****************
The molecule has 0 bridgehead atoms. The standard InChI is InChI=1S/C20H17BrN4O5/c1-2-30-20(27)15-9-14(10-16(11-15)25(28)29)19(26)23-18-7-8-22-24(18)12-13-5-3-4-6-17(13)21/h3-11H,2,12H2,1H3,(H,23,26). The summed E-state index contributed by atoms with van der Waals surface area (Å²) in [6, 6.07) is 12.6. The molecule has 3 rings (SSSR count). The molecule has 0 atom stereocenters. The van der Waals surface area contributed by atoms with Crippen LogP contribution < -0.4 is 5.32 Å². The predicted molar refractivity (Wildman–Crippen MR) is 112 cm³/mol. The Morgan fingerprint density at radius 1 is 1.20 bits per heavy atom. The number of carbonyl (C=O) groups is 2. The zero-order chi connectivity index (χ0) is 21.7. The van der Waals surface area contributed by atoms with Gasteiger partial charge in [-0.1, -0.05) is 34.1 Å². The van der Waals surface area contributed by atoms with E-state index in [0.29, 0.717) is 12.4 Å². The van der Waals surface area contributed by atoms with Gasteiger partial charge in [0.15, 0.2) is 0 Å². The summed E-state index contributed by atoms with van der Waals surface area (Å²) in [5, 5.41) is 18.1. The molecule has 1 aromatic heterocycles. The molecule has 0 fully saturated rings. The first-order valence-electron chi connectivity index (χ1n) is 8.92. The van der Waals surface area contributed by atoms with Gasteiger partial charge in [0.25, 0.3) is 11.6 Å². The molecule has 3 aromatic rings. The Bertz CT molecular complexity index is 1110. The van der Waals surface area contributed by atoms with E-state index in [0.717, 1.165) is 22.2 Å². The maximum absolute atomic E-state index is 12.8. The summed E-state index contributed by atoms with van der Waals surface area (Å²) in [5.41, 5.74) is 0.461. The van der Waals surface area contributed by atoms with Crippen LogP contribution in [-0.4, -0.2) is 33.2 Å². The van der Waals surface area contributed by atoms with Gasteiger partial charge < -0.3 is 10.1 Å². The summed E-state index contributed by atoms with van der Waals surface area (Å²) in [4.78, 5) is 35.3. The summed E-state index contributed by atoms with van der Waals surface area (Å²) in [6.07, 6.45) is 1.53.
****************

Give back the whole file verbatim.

The molecule has 0 bridgehead atoms. The standard InChI is InChI=1S/C20H17BrN4O5/c1-2-30-20(27)15-9-14(10-16(11-15)25(28)29)19(26)23-18-7-8-22-24(18)12-13-5-3-4-6-17(13)21/h3-11H,2,12H2,1H3,(H,23,26). The summed E-state index contributed by atoms with van der Waals surface area (Å²) in [6, 6.07) is 12.6. The molecule has 3 rings (SSSR count). The molecule has 0 atom stereocenters. The van der Waals surface area contributed by atoms with Crippen LogP contribution < -0.4 is 5.32 Å². The predicted molar refractivity (Wildman–Crippen MR) is 112 cm³/mol. The Morgan fingerprint density at radius 1 is 1.20 bits per heavy atom. The number of carbonyl (C=O) groups is 2. The zero-order chi connectivity index (χ0) is 21.7. The van der Waals surface area contributed by atoms with Gasteiger partial charge in [-0.1, -0.05) is 34.1 Å². The van der Waals surface area contributed by atoms with E-state index in [0.29, 0.717) is 12.4 Å². The van der Waals surface area contributed by atoms with Gasteiger partial charge in [0.15, 0.2) is 0 Å². The summed E-state index contributed by atoms with van der Waals surface area (Å²) in [5, 5.41) is 18.1. The molecule has 1 aromatic heterocycles. The molecule has 0 fully saturated rings. The first-order valence-electron chi connectivity index (χ1n) is 8.92. The van der Waals surface area contributed by atoms with Gasteiger partial charge in [0.25, 0.3) is 11.6 Å². The molecule has 3 aromatic rings. The Bertz CT molecular complexity index is 1110. The van der Waals surface area contributed by atoms with E-state index in [0.717, 1.165) is 22.2 Å². The maximum absolute atomic E-state index is 12.8. The summed E-state index contributed by atoms with van der Waals surface area (Å²) in [5.41, 5.74) is 0.461. The van der Waals surface area contributed by atoms with Crippen LogP contribution in [-0.4, -0.2) is 33.2 Å². The van der Waals surface area contributed by atoms with Gasteiger partial charge < -0.3 is 10.1 Å². The summed E-state index contributed by atoms with van der Waals surface area (Å²) in [4.78, 5) is 35.3. The summed E-state index contributed by atoms with van der Waals surface area (Å²) in [6.07, 6.45) is 1.53.